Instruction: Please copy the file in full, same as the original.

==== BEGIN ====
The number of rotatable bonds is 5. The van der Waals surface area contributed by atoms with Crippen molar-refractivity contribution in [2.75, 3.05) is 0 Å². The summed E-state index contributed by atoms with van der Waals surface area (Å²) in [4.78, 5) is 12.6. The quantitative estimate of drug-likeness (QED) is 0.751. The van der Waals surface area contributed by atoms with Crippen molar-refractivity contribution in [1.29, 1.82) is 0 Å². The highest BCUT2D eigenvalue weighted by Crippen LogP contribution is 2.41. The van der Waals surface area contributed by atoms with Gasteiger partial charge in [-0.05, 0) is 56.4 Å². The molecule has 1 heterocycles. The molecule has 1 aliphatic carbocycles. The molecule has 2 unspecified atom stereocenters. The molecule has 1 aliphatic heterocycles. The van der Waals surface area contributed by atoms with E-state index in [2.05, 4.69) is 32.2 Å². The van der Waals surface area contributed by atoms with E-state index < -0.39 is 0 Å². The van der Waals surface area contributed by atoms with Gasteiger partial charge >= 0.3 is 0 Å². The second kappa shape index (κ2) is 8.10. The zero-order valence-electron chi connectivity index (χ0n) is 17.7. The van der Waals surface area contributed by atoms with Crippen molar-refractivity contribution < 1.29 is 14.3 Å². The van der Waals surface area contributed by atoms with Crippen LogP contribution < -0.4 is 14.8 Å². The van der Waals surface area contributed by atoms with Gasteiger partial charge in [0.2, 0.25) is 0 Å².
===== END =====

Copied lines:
The number of rotatable bonds is 5. The van der Waals surface area contributed by atoms with Crippen molar-refractivity contribution in [2.75, 3.05) is 0 Å². The summed E-state index contributed by atoms with van der Waals surface area (Å²) in [4.78, 5) is 12.6. The quantitative estimate of drug-likeness (QED) is 0.751. The van der Waals surface area contributed by atoms with Crippen molar-refractivity contribution in [1.29, 1.82) is 0 Å². The highest BCUT2D eigenvalue weighted by Crippen LogP contribution is 2.41. The van der Waals surface area contributed by atoms with Gasteiger partial charge in [-0.05, 0) is 56.4 Å². The molecule has 1 heterocycles. The molecule has 1 aliphatic carbocycles. The molecule has 2 unspecified atom stereocenters. The molecule has 1 aliphatic heterocycles. The van der Waals surface area contributed by atoms with E-state index in [2.05, 4.69) is 32.2 Å². The van der Waals surface area contributed by atoms with E-state index < -0.39 is 0 Å². The van der Waals surface area contributed by atoms with Gasteiger partial charge >= 0.3 is 0 Å². The second kappa shape index (κ2) is 8.10. The zero-order valence-electron chi connectivity index (χ0n) is 17.7. The van der Waals surface area contributed by atoms with Crippen molar-refractivity contribution < 1.29 is 14.3 Å². The van der Waals surface area contributed by atoms with Crippen LogP contribution < -0.4 is 14.8 Å². The van der Waals surface area contributed by atoms with Gasteiger partial charge in [0.2, 0.25) is 0 Å².